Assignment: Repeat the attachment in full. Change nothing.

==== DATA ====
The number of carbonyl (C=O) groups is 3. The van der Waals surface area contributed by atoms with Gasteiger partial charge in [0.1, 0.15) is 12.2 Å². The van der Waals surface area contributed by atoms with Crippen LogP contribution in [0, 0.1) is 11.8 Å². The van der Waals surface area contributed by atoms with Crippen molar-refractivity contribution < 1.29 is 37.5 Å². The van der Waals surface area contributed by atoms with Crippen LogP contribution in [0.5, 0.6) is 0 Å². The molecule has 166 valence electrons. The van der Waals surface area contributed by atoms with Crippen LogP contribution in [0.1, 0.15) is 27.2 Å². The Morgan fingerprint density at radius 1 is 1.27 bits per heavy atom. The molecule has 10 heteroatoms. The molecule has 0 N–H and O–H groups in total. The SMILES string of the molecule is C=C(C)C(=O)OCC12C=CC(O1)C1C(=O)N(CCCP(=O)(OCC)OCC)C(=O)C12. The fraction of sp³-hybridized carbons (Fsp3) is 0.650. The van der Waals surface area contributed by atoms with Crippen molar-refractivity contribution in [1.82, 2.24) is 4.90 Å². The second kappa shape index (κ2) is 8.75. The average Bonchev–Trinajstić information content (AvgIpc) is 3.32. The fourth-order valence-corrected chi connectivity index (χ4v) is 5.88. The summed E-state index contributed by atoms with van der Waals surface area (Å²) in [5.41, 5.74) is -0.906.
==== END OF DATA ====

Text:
The number of carbonyl (C=O) groups is 3. The van der Waals surface area contributed by atoms with Gasteiger partial charge in [0.1, 0.15) is 12.2 Å². The van der Waals surface area contributed by atoms with Crippen LogP contribution in [0, 0.1) is 11.8 Å². The van der Waals surface area contributed by atoms with Crippen molar-refractivity contribution < 1.29 is 37.5 Å². The van der Waals surface area contributed by atoms with Crippen LogP contribution in [0.5, 0.6) is 0 Å². The molecule has 166 valence electrons. The van der Waals surface area contributed by atoms with Crippen LogP contribution in [0.1, 0.15) is 27.2 Å². The Morgan fingerprint density at radius 1 is 1.27 bits per heavy atom. The molecule has 10 heteroatoms. The molecule has 0 N–H and O–H groups in total. The SMILES string of the molecule is C=C(C)C(=O)OCC12C=CC(O1)C1C(=O)N(CCCP(=O)(OCC)OCC)C(=O)C12. The fraction of sp³-hybridized carbons (Fsp3) is 0.650. The van der Waals surface area contributed by atoms with Crippen molar-refractivity contribution in [1.82, 2.24) is 4.90 Å². The second kappa shape index (κ2) is 8.75. The average Bonchev–Trinajstić information content (AvgIpc) is 3.32. The fourth-order valence-corrected chi connectivity index (χ4v) is 5.88. The summed E-state index contributed by atoms with van der Waals surface area (Å²) in [5.41, 5.74) is -0.906.